Diodorus Siculus, a Greek historian from the 1st century BCE, recorded many peculiar pieces of folklore about ancient Egypt in his bulky Library of History. One such tale that he wove into his account concerned an odd figure known only as the “Chief of Thieves.” This peculiar individual, if he actually existed, apparently felt secure enough that he announced his presence openly to both the criminal and the law-abiding sides of society. He thrived in the grey area between crime and justice, playing both sides to his benefit. In his criminal dealings, the Chief of Thieves was well-informed about who was in the business of thievery, and with this information the Chief allegedly monopolized the black market of buying and selling stolen goods. As the story goes, the Chief of Thieves somehow became the predominant purchaser of stolen items, and in addition to simply collecting the contraband, the Chief also gathered as much information about the pieces as he could get, such as the places of origin for the various items, as well as the exact time of day when the objects were stolen. Once the stolen goods were in his possession, the Chief could move on to the next step in his scheme—selling the stolen goods back to their original owners. As mentioned earlier, the Chief of Thieves allegedly felt secure enough to proclaim his presence to law-abiding Egyptians, and therefore people who were the victims of theft apparently flocked to the Chief to see if he had their lost item. Like a lost-and-found, if victims could submit an accurate description of the object, the Chief would retrieve it from his warehouses and return it to the original owner, albeit for a fee, of course. Diodorus Siculus recorded this strange tale in the following way:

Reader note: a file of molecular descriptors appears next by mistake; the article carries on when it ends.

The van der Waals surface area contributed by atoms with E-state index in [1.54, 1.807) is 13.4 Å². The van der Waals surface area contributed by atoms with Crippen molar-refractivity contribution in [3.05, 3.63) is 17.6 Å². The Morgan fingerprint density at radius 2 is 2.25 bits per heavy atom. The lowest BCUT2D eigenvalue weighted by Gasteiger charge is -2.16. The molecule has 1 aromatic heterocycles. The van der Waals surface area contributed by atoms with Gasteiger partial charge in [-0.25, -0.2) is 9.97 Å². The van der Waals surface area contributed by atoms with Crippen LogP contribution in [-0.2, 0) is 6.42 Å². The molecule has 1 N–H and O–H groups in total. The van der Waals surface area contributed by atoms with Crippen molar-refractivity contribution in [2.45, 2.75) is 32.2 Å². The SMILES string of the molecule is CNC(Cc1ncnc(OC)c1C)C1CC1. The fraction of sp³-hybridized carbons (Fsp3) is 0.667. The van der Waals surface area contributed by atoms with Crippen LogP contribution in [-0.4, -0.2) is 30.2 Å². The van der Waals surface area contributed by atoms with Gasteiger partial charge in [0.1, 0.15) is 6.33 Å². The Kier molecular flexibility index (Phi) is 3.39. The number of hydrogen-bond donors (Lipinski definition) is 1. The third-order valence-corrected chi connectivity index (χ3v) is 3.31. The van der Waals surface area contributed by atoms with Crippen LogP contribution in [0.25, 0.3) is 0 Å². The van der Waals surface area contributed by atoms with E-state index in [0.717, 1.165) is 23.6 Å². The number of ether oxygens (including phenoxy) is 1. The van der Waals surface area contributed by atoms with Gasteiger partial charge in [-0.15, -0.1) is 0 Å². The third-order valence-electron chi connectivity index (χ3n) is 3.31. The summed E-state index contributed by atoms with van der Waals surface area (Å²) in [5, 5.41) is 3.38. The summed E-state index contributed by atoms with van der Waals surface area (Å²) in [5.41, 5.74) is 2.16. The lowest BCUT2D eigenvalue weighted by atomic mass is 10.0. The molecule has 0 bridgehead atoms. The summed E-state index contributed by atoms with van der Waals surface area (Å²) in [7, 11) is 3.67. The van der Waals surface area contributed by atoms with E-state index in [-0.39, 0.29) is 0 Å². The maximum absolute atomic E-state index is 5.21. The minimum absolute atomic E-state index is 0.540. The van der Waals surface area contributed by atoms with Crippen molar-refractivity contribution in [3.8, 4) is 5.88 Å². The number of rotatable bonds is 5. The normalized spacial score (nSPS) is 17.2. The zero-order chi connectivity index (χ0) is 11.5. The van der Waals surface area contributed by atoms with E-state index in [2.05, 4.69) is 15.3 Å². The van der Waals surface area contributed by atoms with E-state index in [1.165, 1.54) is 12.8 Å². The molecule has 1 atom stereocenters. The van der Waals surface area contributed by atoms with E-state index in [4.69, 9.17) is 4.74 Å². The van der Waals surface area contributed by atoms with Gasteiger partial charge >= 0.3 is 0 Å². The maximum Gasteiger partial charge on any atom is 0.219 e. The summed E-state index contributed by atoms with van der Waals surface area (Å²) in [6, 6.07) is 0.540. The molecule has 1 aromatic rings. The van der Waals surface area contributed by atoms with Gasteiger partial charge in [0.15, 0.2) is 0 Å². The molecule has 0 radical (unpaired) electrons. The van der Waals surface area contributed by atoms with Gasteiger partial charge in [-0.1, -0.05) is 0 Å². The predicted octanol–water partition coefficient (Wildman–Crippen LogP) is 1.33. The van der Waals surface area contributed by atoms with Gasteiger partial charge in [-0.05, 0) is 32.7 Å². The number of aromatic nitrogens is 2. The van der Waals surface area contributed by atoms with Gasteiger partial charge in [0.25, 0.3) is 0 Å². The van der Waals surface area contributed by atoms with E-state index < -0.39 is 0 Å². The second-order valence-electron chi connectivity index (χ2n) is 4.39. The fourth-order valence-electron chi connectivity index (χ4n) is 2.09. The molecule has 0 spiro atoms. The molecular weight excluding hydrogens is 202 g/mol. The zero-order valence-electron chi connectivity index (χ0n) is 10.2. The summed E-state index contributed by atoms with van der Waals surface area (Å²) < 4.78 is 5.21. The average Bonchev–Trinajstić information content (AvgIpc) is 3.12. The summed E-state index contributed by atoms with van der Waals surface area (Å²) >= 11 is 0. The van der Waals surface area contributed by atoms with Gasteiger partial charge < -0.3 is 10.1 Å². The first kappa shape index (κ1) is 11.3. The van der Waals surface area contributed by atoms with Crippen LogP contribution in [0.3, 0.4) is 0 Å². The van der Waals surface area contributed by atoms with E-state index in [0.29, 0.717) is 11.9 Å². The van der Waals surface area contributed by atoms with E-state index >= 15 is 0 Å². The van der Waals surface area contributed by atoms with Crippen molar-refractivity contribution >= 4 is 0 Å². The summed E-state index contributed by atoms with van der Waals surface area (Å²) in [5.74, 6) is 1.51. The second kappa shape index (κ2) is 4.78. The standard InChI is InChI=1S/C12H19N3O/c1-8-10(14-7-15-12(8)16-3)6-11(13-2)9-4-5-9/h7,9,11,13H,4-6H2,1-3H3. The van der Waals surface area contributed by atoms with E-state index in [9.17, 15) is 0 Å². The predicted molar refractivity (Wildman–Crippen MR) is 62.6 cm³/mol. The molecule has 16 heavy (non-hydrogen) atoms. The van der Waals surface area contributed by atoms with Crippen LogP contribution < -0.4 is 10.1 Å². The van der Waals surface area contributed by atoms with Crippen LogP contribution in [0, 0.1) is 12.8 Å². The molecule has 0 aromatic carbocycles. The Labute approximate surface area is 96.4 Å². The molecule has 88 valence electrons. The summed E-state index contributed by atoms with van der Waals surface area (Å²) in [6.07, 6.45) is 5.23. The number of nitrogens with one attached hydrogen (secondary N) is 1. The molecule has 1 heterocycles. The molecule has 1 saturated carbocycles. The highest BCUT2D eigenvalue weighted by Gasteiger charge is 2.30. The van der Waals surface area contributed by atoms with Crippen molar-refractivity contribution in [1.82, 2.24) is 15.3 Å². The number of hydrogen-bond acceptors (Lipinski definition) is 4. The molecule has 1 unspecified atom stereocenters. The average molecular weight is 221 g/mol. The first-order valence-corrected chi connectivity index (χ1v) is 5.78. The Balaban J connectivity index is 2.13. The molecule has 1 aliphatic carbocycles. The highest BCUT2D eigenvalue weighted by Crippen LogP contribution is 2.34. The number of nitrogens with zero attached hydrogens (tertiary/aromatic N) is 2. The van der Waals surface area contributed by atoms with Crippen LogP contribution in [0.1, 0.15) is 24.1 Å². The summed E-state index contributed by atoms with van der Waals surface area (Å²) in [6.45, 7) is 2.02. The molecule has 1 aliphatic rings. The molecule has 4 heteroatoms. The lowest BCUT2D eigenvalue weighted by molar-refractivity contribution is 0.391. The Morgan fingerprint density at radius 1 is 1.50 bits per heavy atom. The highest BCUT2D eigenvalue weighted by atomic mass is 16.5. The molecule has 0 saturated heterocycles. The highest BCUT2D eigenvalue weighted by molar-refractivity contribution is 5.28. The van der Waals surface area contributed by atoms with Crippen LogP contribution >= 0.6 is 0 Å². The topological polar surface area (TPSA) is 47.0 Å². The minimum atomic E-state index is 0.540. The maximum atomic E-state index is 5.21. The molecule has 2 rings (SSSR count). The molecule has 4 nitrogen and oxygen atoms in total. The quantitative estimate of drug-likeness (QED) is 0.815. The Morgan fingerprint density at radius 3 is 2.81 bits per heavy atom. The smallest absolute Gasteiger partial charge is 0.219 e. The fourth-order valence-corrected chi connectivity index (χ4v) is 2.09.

“The Egyptian law dealing with thieves was also a very peculiar one. For it bade any who chose to follow this occupation to enter their names with the Chief of Thieves and by agreement to bring him immediately the stolen articles, while any who had been robbed filed with him in a like manner a list of all the missing articles, stating the place, the day, and the hour of the loss, and since by this method all lost articles were readily found, the owner who had lost anything had only to pay one-fourth of its value in order to recover just what belonged to him” (Library of History, book 1, chapter 80).
Exactly how Diodorus Siculus came by this story is uncertain, but it is not likely that an Egyptian pharaoh, vizier, or other law enforcement authority in ancient Egypt would have condoned such a system unless they were a corrupt official. Returning stolen property was indeed one way that theft was resolved in ancient Egypt, but thieves were known to have been forced to pay double or triple the price of the stolen property to the victim of the theft. And thieves who robbed temples or tombs could expect a death penalty for their crimes. All in all, Diodorus Siculus’ story seems to be a tale about a corrupt government official or a powerful criminal who did not fear the law.
Written by C. Keith Hansley
Picture Attribution: (Stela of the Steward Mentuwoser, dated c. 1944 B.C., during the reign of Senwosret I of Egypt, [Public Domain] via Creative Commons and The Metropolitan Museum of Art).
- The Library of History, by Diodorus Siculus, edited by Giles Laurén (Sophron Editor, 2014).